Testicular cancer is a form of cancer that develops in a testicle, caused by abnormal cell growth in the testes. Usually, only one testicle is affected, but it can affect both. Like all cancers, it is a potentially deadly disease. However, it is also possible to cure. Typically testicular cancer occurs in younger men under the age of 45. But it can also affect older men over 50.
Education and early detection is a key factor to surviving testicular cancer. This means knowing the signs and getting help without delay. Testicular cancer has the highest cure rate among all the cancers, with the survival rate being highest for when it is detected early.
Unlike most other cancers, you can also test yourself at home, making early detection even easier. When doing a self-examination at home, here are some common signs that may indicate a testicular tumour.
• A lump (testicular lump) on one or both of the testes. This is the most common sign. It may be painful, or it may not.
• Enlargement or swelling of a testicle or the scrotum.
• An unusual weighty feeling in the testicle.
• Pain or aching in the testicle or scrotum.
• A feeling of unevenness between the testicles.
• Shrinking of the testicle.
Other signs of testicular cancer may include:
• Lower back pain or abdominal pain.
• Enlargement or tenderness of the breast tissue.
• Lethargy, sweating, fever, or a general feeling of illness.
• Headaches or confusion
The best way to ensure early detection of testicular cancer is to do a simple self-examination once a month at home. It is best to do this after a warm bath or shower when the skin of the scrotum is most relaxed.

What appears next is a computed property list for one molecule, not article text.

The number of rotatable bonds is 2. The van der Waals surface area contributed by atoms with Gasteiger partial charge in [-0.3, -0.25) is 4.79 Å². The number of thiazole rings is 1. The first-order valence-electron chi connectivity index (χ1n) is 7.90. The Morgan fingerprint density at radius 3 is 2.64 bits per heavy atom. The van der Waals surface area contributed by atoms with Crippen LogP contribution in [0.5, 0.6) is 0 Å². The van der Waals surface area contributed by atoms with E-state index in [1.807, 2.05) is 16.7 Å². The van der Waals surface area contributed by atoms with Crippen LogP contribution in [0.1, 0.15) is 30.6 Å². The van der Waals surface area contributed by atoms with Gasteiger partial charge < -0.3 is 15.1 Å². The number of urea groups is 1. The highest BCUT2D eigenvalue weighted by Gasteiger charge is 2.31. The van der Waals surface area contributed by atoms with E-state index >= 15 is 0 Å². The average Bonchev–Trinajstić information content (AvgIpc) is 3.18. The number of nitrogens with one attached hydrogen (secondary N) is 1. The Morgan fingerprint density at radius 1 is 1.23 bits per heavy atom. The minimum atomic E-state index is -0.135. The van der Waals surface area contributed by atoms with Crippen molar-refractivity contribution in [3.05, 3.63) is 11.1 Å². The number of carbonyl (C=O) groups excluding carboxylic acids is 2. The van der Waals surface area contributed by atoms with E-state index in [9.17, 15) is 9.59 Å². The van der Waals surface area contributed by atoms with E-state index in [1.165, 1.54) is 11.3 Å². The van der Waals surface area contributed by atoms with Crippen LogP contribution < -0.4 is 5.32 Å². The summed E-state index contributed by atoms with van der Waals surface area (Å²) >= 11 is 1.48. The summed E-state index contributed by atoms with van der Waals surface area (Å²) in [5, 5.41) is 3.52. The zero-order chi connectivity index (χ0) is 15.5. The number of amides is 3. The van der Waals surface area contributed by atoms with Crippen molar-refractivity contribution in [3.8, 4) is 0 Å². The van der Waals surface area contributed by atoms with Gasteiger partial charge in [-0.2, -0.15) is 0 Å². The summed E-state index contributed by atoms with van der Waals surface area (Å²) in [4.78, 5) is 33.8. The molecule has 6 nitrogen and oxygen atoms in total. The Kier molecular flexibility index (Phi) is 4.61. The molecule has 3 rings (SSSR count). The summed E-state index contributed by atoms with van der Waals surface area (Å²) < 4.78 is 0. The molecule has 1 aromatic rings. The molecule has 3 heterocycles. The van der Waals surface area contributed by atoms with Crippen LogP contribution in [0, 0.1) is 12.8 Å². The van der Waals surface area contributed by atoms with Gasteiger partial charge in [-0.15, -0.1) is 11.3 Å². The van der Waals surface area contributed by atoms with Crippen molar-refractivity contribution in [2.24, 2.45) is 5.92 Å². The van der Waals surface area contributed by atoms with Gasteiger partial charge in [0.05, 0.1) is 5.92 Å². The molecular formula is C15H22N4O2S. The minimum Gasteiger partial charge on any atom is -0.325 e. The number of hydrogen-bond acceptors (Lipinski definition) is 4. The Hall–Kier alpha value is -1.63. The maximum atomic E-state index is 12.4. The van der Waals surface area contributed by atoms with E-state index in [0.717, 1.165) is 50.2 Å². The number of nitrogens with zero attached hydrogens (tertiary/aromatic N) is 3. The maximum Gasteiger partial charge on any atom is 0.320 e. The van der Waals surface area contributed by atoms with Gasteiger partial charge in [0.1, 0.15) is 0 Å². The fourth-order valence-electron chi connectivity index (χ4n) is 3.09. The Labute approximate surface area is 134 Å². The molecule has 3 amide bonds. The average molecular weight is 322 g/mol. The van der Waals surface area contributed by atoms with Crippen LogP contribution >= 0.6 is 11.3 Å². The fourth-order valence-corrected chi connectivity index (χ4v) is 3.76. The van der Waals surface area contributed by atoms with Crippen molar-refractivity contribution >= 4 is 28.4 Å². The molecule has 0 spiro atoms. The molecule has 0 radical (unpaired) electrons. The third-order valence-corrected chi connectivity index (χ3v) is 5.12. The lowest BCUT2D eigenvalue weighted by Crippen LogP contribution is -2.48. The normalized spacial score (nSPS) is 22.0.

• Hold your penis out of the way or the way
• Gently roll each testicle between your fingers and thumb, one at a time.
• Check for any hard lumps, nodules or abnormalities (changes in the size or shape of the testicle).
• If you find anything of concern, you should see your doctor immediately.
It should be noted that each testicle has a small coiled tube on the upper or middle outer side of the testicle that may feel like an abnormality. This is the epididymis and is a part of the testes.
Dr Arianayagam is an expert in urological cancer surgery, including robotic surgery and laparoscopic surgery. He offers retroperitoneal node dissection for patients with testicular cancer, and he works closely with medical and radiation oncologists to ensure the best treatments possible for all his patients.
If you have any further questions about testicular cancer and would like to book an appointment, please call Dr Arianayagam’s office on 1300 307 990, and his staff will be able to assist. Ensure you tell us you have a testicular lump – you will be seen very quickly.
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